I do believe that the English version of the Book of Mormon does contain 19th-Century specific redactions as part of the transmission of the book to us. However, there are core elements that appear distinct and separate from those, and are interwoven in the text in such a way that a 19th century retrojection just doesn't wouldn't make sense in the very complex interwoven narrative context. The specific citations of Deutero-Isaiah, as well as other allusions to Deuteronomic ideas and source texts, fit into this category for me.

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The approach is one of textual analyses. I'm not trying to ''prove the historicity of the book of Mormon', but based on the premise that it has at its core a true record, I'm looking at other ways of viewing the text in its ancient context, taking into consideration and based on usage of similar traditions and methods as to what we know of from biblical scholarship.

Even those who believe the BoM is an ancient record have varying theories as to what this context is (hemispheric, Mesoamerican and Heartland models, each with their sub-models). Which

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I want to first request that this thread be reserved for actual discussion of the topic at hand. In this thread, I want to approach a discussion of the book of Mormon text from the following assumptions:

1. That the Book of Mormon has as its base source text an authentic ancient record

2. That the multiple-authorship propositions from scholarship concerning Isaiah, Deutero-Isaiah, etc. are essentially true.

I know there are many that disagree with one or both of those propositions. That's fine. I respectfully ask that you keep such opinions and assertions away from this thread. I would like to have a good discussion on some of the implications of the current proposition. Namely, what are the legitimate interpretive options if these are the case?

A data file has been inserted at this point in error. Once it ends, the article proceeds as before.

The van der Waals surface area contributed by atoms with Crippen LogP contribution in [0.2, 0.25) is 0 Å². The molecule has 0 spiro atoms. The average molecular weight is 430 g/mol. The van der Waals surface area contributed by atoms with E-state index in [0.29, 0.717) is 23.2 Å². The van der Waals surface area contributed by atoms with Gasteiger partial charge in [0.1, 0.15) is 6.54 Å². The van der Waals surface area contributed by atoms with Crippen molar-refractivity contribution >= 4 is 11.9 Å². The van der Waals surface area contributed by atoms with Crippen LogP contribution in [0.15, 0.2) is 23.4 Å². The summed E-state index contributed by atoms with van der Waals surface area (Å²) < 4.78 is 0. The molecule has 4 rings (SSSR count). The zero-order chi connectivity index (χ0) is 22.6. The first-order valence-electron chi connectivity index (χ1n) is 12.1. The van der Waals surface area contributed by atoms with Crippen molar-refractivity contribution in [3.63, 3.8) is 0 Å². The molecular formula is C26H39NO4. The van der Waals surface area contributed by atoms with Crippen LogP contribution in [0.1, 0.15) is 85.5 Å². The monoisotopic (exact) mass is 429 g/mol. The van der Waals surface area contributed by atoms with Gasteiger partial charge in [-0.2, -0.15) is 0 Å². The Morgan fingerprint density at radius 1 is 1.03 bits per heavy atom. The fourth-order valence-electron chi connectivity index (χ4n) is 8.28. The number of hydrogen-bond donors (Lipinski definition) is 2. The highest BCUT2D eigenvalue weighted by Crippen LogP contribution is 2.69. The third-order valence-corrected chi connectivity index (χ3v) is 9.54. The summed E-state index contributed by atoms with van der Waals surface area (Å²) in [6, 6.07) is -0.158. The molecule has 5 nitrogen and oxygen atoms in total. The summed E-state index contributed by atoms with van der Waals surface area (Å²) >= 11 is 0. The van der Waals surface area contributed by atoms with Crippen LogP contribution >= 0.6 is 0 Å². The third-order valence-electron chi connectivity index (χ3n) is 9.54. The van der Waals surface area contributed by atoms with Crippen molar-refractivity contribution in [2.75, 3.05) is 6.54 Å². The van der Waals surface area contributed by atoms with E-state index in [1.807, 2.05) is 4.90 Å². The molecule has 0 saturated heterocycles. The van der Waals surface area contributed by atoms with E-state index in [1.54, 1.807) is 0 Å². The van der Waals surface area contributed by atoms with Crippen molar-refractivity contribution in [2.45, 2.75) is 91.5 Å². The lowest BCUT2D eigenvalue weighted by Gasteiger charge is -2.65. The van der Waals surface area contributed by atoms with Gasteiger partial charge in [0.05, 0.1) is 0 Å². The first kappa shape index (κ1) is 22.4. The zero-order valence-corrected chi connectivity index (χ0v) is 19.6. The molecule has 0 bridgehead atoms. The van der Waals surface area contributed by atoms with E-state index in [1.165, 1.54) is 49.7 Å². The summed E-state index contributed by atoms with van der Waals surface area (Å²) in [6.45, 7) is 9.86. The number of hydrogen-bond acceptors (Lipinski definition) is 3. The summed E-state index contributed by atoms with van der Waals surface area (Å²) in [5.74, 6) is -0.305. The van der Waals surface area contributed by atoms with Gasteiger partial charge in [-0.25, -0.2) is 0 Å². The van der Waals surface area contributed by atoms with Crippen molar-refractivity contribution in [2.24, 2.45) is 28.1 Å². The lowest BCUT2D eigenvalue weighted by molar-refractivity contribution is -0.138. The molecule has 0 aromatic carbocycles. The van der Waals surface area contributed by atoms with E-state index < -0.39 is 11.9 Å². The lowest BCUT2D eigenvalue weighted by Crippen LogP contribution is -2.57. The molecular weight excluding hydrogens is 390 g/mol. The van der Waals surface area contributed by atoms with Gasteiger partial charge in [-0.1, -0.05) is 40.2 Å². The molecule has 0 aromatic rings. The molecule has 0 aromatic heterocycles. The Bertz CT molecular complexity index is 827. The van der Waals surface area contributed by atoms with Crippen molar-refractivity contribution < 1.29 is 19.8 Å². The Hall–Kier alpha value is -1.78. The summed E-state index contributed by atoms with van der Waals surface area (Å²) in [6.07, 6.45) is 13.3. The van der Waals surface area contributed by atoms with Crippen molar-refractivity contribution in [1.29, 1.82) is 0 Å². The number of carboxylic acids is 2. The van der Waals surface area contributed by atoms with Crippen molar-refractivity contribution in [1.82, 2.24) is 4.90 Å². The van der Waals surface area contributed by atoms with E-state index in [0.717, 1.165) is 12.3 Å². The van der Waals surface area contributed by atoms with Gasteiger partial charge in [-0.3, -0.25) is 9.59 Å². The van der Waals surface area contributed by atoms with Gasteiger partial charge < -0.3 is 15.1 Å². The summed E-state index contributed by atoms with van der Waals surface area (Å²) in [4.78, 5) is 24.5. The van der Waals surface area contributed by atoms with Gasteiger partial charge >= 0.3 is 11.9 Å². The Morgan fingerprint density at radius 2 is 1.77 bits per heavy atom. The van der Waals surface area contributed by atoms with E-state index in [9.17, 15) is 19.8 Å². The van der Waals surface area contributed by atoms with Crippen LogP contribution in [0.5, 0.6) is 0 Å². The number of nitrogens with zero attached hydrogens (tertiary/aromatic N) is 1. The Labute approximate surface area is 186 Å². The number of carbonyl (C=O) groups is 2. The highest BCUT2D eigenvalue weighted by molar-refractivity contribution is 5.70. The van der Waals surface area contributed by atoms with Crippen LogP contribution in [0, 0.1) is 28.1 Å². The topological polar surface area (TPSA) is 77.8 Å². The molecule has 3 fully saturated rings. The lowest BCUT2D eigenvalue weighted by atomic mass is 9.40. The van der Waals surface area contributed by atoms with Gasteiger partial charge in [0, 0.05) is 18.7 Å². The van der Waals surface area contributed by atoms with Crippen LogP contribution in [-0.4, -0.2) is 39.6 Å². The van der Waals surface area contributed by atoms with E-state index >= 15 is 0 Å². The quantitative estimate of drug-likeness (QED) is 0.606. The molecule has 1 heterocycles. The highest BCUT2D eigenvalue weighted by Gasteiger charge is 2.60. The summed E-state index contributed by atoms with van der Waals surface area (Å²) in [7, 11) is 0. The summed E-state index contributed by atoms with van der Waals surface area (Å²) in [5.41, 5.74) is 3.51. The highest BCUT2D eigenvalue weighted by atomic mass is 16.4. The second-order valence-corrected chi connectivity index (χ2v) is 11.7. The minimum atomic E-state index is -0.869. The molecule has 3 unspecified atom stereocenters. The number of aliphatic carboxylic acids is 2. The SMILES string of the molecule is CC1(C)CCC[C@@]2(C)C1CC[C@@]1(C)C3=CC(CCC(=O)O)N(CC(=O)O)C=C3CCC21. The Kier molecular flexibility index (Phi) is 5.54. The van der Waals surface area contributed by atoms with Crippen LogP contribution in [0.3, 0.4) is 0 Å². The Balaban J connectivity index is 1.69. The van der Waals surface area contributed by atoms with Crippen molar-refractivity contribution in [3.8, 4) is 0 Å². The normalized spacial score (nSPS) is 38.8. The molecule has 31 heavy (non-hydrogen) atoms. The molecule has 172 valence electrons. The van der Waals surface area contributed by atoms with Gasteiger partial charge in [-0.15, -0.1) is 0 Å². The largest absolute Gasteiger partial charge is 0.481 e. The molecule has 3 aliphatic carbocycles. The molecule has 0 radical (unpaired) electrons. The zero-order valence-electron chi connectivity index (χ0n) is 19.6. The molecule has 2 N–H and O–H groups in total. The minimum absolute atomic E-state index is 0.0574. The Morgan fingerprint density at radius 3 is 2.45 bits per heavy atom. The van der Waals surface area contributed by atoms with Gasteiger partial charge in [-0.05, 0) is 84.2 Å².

I believe Bokovoy has made some suggestions for how to deal with this issue. I'll have to see if I can dig them up.

In response to a far more broad suggestion, I'd like to discuss the issues concerning, as Brad Kramer from By Common Consent put it, "the possibility that 1 Nephi could have been, for example, crafted by circa 150 BCE Nephite scribes who consolidated and standardized existing origin traditions by constructing a first-person account in the voice of the eponymous legendary founding king...

At the very least, this is creative. Whether or not it pans out this is the kind of creativity that pushes us forward. Do you have a link to the BCC discussion?

For one, it allows for a much later start date for when their foundational scriptural records (the 'plates of brass') need to have been compiled. It gives more time for post-exilic thoughts and ideas (and texts) that appear to be among the nephite records to be legitimately present.

I'm not sure how our hypothesis achieves this. If the Lehites left Jerusalem just prior to the exile, it is difficult to understand how post-exilic thoughts and ideas would develop among them in the New World. I'm not suggesting that such ideas are not present among the Lehites, but since no Lehite experienced the exile, or the theological developments of it, it seems strange that such ideas would develop among them at all. I don't understand how pushing back the date for the authorship of the small plates reconciles this.

It would also, additionally quite attractively, remove the apparent necessity of eyewitnesses who 'saw' the original 'Lamanites' have a literal change of skin. It's easily viewed as a polemic retrojection and just-so origin story (like the incestuous origns of the moabites and ammonites in the Lot story) for the (perhaps indigenous?) dynastic challengers of the Nephites.

This is an attractive advantage. However, pushing back the authorship for the small plates a few hundreds of years seems a bit drastic if this is the only advantage. Brant Gardner's suggestions here seem simpler and more plausible.

An interesting hypothesis like this will only gain ground if it solves a number of problems that a traditional view can't satisfactorily explain. I, at least, would need further evidence that this hypothesis does that. But it is a fun idea and worth discussing.